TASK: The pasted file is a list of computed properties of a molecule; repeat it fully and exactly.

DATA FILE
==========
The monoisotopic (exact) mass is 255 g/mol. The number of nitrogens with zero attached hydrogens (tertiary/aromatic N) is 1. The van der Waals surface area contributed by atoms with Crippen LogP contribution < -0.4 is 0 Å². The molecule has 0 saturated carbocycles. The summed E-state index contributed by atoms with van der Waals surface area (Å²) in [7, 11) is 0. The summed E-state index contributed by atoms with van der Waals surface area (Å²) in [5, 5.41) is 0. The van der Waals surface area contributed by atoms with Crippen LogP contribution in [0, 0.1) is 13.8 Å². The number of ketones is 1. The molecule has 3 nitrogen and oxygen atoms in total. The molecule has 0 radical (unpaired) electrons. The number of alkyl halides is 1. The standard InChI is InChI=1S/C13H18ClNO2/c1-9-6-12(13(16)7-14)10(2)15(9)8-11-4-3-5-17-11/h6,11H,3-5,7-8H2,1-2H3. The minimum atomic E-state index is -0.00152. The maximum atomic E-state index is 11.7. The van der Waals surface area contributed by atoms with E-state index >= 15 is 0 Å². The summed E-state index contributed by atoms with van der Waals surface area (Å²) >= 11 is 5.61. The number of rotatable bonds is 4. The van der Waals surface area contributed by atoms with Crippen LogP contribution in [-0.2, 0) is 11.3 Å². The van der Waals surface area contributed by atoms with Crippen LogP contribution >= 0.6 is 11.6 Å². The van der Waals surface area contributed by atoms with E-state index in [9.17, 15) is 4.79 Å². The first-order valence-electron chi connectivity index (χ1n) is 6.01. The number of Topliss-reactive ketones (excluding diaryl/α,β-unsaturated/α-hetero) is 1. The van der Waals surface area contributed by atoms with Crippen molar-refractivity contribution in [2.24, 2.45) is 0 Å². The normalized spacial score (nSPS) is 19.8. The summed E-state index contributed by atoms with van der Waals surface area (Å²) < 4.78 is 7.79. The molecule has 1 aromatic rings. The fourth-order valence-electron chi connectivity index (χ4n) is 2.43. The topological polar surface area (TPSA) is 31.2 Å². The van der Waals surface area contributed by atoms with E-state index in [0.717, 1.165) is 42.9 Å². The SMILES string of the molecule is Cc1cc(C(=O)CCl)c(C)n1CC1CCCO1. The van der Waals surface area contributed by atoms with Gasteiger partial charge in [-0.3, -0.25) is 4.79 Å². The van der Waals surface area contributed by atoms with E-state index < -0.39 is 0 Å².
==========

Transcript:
The monoisotopic (exact) mass is 255 g/mol. The number of nitrogens with zero attached hydrogens (tertiary/aromatic N) is 1. The van der Waals surface area contributed by atoms with Crippen LogP contribution < -0.4 is 0 Å². The molecule has 0 saturated carbocycles. The summed E-state index contributed by atoms with van der Waals surface area (Å²) in [7, 11) is 0. The summed E-state index contributed by atoms with van der Waals surface area (Å²) in [5, 5.41) is 0. The van der Waals surface area contributed by atoms with Crippen LogP contribution in [0, 0.1) is 13.8 Å². The number of ketones is 1. The molecule has 3 nitrogen and oxygen atoms in total. The molecule has 0 radical (unpaired) electrons. The number of alkyl halides is 1. The standard InChI is InChI=1S/C13H18ClNO2/c1-9-6-12(13(16)7-14)10(2)15(9)8-11-4-3-5-17-11/h6,11H,3-5,7-8H2,1-2H3. The minimum atomic E-state index is -0.00152. The maximum atomic E-state index is 11.7. The van der Waals surface area contributed by atoms with E-state index >= 15 is 0 Å². The summed E-state index contributed by atoms with van der Waals surface area (Å²) >= 11 is 5.61. The number of rotatable bonds is 4. The van der Waals surface area contributed by atoms with Crippen LogP contribution in [-0.2, 0) is 11.3 Å². The van der Waals surface area contributed by atoms with Crippen LogP contribution >= 0.6 is 11.6 Å². The van der Waals surface area contributed by atoms with E-state index in [9.17, 15) is 4.79 Å². The first-order valence-electron chi connectivity index (χ1n) is 6.01. The number of Topliss-reactive ketones (excluding diaryl/α,β-unsaturated/α-hetero) is 1. The van der Waals surface area contributed by atoms with Crippen molar-refractivity contribution in [2.24, 2.45) is 0 Å². The normalized spacial score (nSPS) is 19.8. The summed E-state index contributed by atoms with van der Waals surface area (Å²) < 4.78 is 7.79. The molecule has 1 aromatic rings. The fourth-order valence-electron chi connectivity index (χ4n) is 2.43. The topological polar surface area (TPSA) is 31.2 Å². The van der Waals surface area contributed by atoms with E-state index in [0.717, 1.165) is 42.9 Å². The SMILES string of the molecule is Cc1cc(C(=O)CCl)c(C)n1CC1CCCO1. The van der Waals surface area contributed by atoms with Gasteiger partial charge in [-0.3, -0.25) is 4.79 Å². The van der Waals surface area contributed by atoms with E-state index < -0.39 is 0 Å².